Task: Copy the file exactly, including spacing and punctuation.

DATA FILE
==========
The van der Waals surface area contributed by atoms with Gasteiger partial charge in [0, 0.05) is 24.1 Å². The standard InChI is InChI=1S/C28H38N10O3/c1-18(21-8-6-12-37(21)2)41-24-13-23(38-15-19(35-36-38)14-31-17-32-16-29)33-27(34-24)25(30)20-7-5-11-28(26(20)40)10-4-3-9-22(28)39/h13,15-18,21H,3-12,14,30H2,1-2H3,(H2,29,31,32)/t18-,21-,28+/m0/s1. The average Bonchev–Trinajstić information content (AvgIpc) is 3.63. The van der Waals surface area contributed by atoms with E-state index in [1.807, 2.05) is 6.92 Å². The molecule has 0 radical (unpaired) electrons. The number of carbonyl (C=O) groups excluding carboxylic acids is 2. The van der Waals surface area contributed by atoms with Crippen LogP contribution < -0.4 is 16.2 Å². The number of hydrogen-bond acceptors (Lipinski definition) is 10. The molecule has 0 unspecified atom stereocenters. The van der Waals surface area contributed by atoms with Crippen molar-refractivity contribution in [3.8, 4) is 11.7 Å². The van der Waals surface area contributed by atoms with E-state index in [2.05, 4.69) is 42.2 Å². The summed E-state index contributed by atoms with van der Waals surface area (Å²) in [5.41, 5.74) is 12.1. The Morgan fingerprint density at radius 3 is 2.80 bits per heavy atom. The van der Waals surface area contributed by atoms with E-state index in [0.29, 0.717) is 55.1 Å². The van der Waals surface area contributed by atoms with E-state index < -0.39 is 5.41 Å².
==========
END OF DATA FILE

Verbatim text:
The van der Waals surface area contributed by atoms with Gasteiger partial charge in [0, 0.05) is 24.1 Å². The standard InChI is InChI=1S/C28H38N10O3/c1-18(21-8-6-12-37(21)2)41-24-13-23(38-15-19(35-36-38)14-31-17-32-16-29)33-27(34-24)25(30)20-7-5-11-28(26(20)40)10-4-3-9-22(28)39/h13,15-18,21H,3-12,14,30H2,1-2H3,(H2,29,31,32)/t18-,21-,28+/m0/s1. The average Bonchev–Trinajstić information content (AvgIpc) is 3.63. The van der Waals surface area contributed by atoms with E-state index in [1.807, 2.05) is 6.92 Å². The molecule has 0 radical (unpaired) electrons. The number of carbonyl (C=O) groups excluding carboxylic acids is 2. The van der Waals surface area contributed by atoms with Crippen LogP contribution < -0.4 is 16.2 Å². The number of hydrogen-bond acceptors (Lipinski definition) is 10. The molecule has 0 unspecified atom stereocenters. The van der Waals surface area contributed by atoms with Crippen molar-refractivity contribution in [3.8, 4) is 11.7 Å². The van der Waals surface area contributed by atoms with E-state index in [2.05, 4.69) is 42.2 Å². The summed E-state index contributed by atoms with van der Waals surface area (Å²) in [5.41, 5.74) is 12.1. The Morgan fingerprint density at radius 3 is 2.80 bits per heavy atom. The van der Waals surface area contributed by atoms with E-state index in [0.29, 0.717) is 55.1 Å². The van der Waals surface area contributed by atoms with E-state index < -0.39 is 5.41 Å².